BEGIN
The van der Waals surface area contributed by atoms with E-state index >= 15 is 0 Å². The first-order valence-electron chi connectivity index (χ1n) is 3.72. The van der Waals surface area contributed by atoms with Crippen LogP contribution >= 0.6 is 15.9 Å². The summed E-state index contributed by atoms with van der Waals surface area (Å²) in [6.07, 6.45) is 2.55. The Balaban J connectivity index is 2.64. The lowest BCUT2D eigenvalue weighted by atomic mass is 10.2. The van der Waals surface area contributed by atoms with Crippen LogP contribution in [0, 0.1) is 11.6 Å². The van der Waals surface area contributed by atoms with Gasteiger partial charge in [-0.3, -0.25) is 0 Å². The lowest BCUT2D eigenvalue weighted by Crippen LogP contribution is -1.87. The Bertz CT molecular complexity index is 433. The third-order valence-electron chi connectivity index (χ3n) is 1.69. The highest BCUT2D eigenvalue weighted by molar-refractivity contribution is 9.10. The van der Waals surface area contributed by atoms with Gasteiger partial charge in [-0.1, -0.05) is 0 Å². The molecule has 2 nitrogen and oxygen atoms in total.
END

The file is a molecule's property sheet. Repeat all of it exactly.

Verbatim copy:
The van der Waals surface area contributed by atoms with E-state index >= 15 is 0 Å². The first-order valence-electron chi connectivity index (χ1n) is 3.72. The van der Waals surface area contributed by atoms with Crippen LogP contribution >= 0.6 is 15.9 Å². The summed E-state index contributed by atoms with van der Waals surface area (Å²) in [6.07, 6.45) is 2.55. The Balaban J connectivity index is 2.64. The lowest BCUT2D eigenvalue weighted by atomic mass is 10.2. The van der Waals surface area contributed by atoms with Crippen LogP contribution in [0, 0.1) is 11.6 Å². The van der Waals surface area contributed by atoms with Gasteiger partial charge in [-0.3, -0.25) is 0 Å². The lowest BCUT2D eigenvalue weighted by Crippen LogP contribution is -1.87. The Bertz CT molecular complexity index is 433. The third-order valence-electron chi connectivity index (χ3n) is 1.69. The highest BCUT2D eigenvalue weighted by molar-refractivity contribution is 9.10. The van der Waals surface area contributed by atoms with Gasteiger partial charge in [-0.1, -0.05) is 0 Å². The molecule has 2 nitrogen and oxygen atoms in total.